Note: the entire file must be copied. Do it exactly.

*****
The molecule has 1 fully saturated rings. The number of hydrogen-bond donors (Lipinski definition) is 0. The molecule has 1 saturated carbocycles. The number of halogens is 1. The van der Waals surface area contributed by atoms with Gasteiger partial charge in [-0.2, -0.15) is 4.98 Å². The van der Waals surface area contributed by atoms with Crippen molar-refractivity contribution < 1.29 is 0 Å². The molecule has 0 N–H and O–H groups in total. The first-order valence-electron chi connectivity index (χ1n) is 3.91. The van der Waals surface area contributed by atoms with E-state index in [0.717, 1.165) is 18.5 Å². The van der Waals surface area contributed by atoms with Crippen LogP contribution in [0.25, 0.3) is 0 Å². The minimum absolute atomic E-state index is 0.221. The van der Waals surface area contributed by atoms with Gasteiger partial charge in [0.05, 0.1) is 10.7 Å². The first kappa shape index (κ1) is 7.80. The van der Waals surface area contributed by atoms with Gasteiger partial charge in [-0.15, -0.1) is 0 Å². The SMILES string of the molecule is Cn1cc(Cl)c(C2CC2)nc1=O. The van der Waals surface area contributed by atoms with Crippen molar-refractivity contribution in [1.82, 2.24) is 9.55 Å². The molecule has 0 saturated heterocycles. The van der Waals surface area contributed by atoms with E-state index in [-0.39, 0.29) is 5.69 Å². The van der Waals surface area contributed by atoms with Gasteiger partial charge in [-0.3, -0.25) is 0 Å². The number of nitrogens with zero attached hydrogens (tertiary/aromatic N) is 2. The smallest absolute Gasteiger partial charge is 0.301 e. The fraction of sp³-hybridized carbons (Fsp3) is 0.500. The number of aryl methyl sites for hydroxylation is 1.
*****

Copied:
The molecule has 1 fully saturated rings. The number of hydrogen-bond donors (Lipinski definition) is 0. The molecule has 1 saturated carbocycles. The number of halogens is 1. The van der Waals surface area contributed by atoms with Gasteiger partial charge in [-0.2, -0.15) is 4.98 Å². The van der Waals surface area contributed by atoms with Crippen molar-refractivity contribution < 1.29 is 0 Å². The molecule has 0 N–H and O–H groups in total. The first-order valence-electron chi connectivity index (χ1n) is 3.91. The van der Waals surface area contributed by atoms with E-state index in [0.717, 1.165) is 18.5 Å². The van der Waals surface area contributed by atoms with Crippen LogP contribution in [0.25, 0.3) is 0 Å². The minimum absolute atomic E-state index is 0.221. The van der Waals surface area contributed by atoms with Gasteiger partial charge in [0.05, 0.1) is 10.7 Å². The first kappa shape index (κ1) is 7.80. The van der Waals surface area contributed by atoms with Gasteiger partial charge in [-0.15, -0.1) is 0 Å². The SMILES string of the molecule is Cn1cc(Cl)c(C2CC2)nc1=O. The van der Waals surface area contributed by atoms with Crippen molar-refractivity contribution in [1.82, 2.24) is 9.55 Å². The molecule has 0 saturated heterocycles. The van der Waals surface area contributed by atoms with E-state index in [-0.39, 0.29) is 5.69 Å². The van der Waals surface area contributed by atoms with Gasteiger partial charge in [-0.3, -0.25) is 0 Å². The number of nitrogens with zero attached hydrogens (tertiary/aromatic N) is 2. The smallest absolute Gasteiger partial charge is 0.301 e. The fraction of sp³-hybridized carbons (Fsp3) is 0.500. The number of aryl methyl sites for hydroxylation is 1.